But that's not all. Many times the authors start out by stating something that is known to everybody, giving the explanations we all learn in high school. And then they go about by showing us how exactly these high school explanation (or "lies-to-children" as they call them) are wrong, or at least a small part of the truth, giving a much more complicated image of how things work and even leaving things unexplained (because that's how it is in science, not all things can be explained satisfactorily). And that is, in my opinion, the strength of the book, a glimpse is given on how science is practised, how knowledge is gained and how things are always more complicated than you think they are.
I gave this book to a friend of mine who has had a long career in teaching (not only high-school teaching, but also teaching teachers-to-be how to teach) and he was also very enthusiastic about the book, because it really lets you wrestle with the various ideas and theories presented.
I myself have learned greatly from this book, not only from certain subjects that, being a biologist, are not part of your education (for example the physics involved in the biginning of the universe), but also about the more philosophical side of science (the chapter called "Things that aren't", which deals with how strange human thinking and perception sometimes work, is my all time favorite). This is why I very strongly recommend this book to all undergraduate science students (and really anyone involved in science or even remotely interested in it); they can profit greatly from reading this book. My only fear is that this book will, completely unjustified, disappear on the "Sci-fi and Fantasy" shelves in bookstores, and will not be found on the "Popular science" shelves where is really belongs!
24 internautes sur 24 ont trouvé ce commentaire utile 
A Brief History of the World 17 novembre 2002
Par Sharon - Publié sur Amazon.com
Format: Broché
We are watching the wizards of Unseen University watching an Earth-like planet be created. Sounds complicated? Not really...
A brief, yet in-depth (I don't know how that can work, but it does) explanation on how it is currently believed out world works is nothing short of miraculous, especially due to the clarity in which it is explained. Interlaced with a story about the wizards' experiments with their new toy planet, this book is completely riveting and highly informative.
14 internautes sur 14 ont trouvé ce commentaire utile 
It's Magick! well, not exactly... 27 octobre 2001
Par Binder - Publié sur Amazon.com
Format: Relié
"The Science of Discworld" by Terry Pratchett, Ian Stewart, and Jack Cohen isn't really about Discworld. Well, in a way, it -is- about Discworld, but it really is a lot more about well, "Life on Earth".
This book is amazingly comprehensive about modern science, both what science -is- and how it got be that way. Topics run a happy gamut from space elevators (as in Arthur Clarke's "Fountains Of Paradise") to DNA (another "space elevator") to gravity (Newtonian, and Einsteinian) to mutation, the origins of Life, evolution, and the Turtle that carries the Universe on its back. (Oops! wrong Universe.)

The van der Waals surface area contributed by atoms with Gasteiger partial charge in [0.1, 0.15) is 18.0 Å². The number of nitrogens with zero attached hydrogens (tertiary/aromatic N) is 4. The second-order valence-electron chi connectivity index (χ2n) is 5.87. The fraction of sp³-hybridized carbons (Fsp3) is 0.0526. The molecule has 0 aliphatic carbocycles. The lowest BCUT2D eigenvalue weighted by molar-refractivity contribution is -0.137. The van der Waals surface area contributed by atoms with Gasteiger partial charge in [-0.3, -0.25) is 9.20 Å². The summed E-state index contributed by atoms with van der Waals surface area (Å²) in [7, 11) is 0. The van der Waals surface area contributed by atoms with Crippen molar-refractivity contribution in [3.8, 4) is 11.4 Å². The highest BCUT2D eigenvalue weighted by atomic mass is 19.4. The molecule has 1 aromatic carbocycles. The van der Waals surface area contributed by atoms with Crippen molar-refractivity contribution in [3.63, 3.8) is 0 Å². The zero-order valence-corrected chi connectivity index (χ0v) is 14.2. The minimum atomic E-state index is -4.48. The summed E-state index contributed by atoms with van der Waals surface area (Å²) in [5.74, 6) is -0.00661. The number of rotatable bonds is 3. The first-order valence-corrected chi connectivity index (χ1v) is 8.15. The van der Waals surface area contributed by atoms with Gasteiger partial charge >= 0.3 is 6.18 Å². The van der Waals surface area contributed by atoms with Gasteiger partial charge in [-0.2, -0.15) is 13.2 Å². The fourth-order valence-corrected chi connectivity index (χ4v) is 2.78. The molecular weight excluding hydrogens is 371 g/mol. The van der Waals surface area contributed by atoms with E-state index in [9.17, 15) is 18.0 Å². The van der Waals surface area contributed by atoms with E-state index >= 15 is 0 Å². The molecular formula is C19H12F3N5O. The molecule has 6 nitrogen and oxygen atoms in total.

An interesting concept that helps to form the basis of this book is "Lies to Children"; these are those "facts" we are presented with from early on in our awareness, by people that aren't happy with the truth. "Where do babies come from?" is a question that often results in a "lie to children"; adults, often assuming that their children aren't sufficiently mature enough to understand the concept of conception, tend to offer a somewhat abridged version of the truth that does little to enlighten anyone.
"The Science of Discworld" presents an array of "lies to children" and the facts as we know them, now. It allows for the inevitable future discoveries, while presenting what we (in the scientific sense) believe we know about "Life, the Universe, and Everything" in an easily digestable fashion.
All this information could be bewildering; this presentation isn't. This is good, readable, non-fiction with solid facts, interesting (and logical) conclusions, and with all the strange twists and turns of a good "who-done-it," with a fair smidgen of sci-fi-fantasy thrown in.
I would unhesitatingly recommend "The Science of Discworld" as required reading for all science teachers, and *highly* recommended for budding scientists of all ages. To me at 50, it is an epiphany; I can only imagine the personal impact if I had read this at 15.
Now, about that turtle...
21 internautes sur 24 ont trouvé ce commentaire utile 
But I'm a Pratchett fan - really 14 juillet 2005
Par wiredweird - Publié sur Amazon.com
Format: Broché
This is really two great books. The first is a wizard's experiment gone wrong at the Unseen University. A chain reaction in their squash court (sound familiar?) has released an unprecedented amount of thaumic energy. Before it could be channeled safely, it materializes a world, in fact a whole star system. But this world isn't a disc, it's round --

The second book is a witty, well informed scientific commentary on many things, but especially on the history of life on earth. (I only noticed one mis-step in the real science, a statement about the stability of a an oxygen isotope. They probably slid that error in to make nitpickers like me feel smug.)

The problem is, this is just one book, not two. Chapters alternate in odd-even pairs, Discworld fantasy and Ourworld fact. I probably should have read the book twice, all the odd chapters then all the even ones. As it was, I found my attention whipsawed between the two. The total was distractingly less than the sum of the parts.

It's clever, amusing and informative. The back-and-forth style just didn't work for me, though.

//wiredweird
4 internautes sur 4 ont trouvé ce commentaire utile 
Fun and Frolic Through Physics and Beyond 2 septembre 2002
Par K. Staton - Publié sur Amazon.com
Format: Broché
What can I say? If you love Prachett, the wizards and have an open mind this one's for you! The science part of this book is written with humour and wit so it never sounds like one of your old college text books. The Discworld story that accompanies and introduces the science chapters is wonderful in and of itself. Putting them together in this book makes it one great educational read.